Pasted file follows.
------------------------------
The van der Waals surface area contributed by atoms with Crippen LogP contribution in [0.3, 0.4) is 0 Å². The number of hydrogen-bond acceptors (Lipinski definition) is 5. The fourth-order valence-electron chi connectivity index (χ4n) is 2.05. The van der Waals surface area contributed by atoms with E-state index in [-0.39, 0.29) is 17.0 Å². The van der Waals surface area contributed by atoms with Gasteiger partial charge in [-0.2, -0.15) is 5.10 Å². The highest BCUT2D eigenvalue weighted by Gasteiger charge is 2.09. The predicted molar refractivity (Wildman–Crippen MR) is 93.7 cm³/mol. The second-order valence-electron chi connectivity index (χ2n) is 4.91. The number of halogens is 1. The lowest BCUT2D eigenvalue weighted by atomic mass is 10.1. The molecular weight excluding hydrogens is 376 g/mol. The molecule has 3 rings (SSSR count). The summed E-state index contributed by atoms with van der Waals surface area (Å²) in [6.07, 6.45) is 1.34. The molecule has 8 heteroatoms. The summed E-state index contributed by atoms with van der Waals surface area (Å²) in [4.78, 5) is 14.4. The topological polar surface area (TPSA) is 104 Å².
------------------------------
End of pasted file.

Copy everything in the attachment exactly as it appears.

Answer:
The van der Waals surface area contributed by atoms with Crippen LogP contribution in [0.3, 0.4) is 0 Å². The number of hydrogen-bond acceptors (Lipinski definition) is 5. The fourth-order valence-electron chi connectivity index (χ4n) is 2.05. The van der Waals surface area contributed by atoms with E-state index in [-0.39, 0.29) is 17.0 Å². The van der Waals surface area contributed by atoms with Gasteiger partial charge in [-0.2, -0.15) is 5.10 Å². The highest BCUT2D eigenvalue weighted by Gasteiger charge is 2.09. The predicted molar refractivity (Wildman–Crippen MR) is 93.7 cm³/mol. The second-order valence-electron chi connectivity index (χ2n) is 4.91. The number of halogens is 1. The lowest BCUT2D eigenvalue weighted by atomic mass is 10.1. The molecular weight excluding hydrogens is 376 g/mol. The molecule has 3 rings (SSSR count). The summed E-state index contributed by atoms with van der Waals surface area (Å²) in [6.07, 6.45) is 1.34. The molecule has 8 heteroatoms. The summed E-state index contributed by atoms with van der Waals surface area (Å²) in [4.78, 5) is 14.4. The topological polar surface area (TPSA) is 104 Å².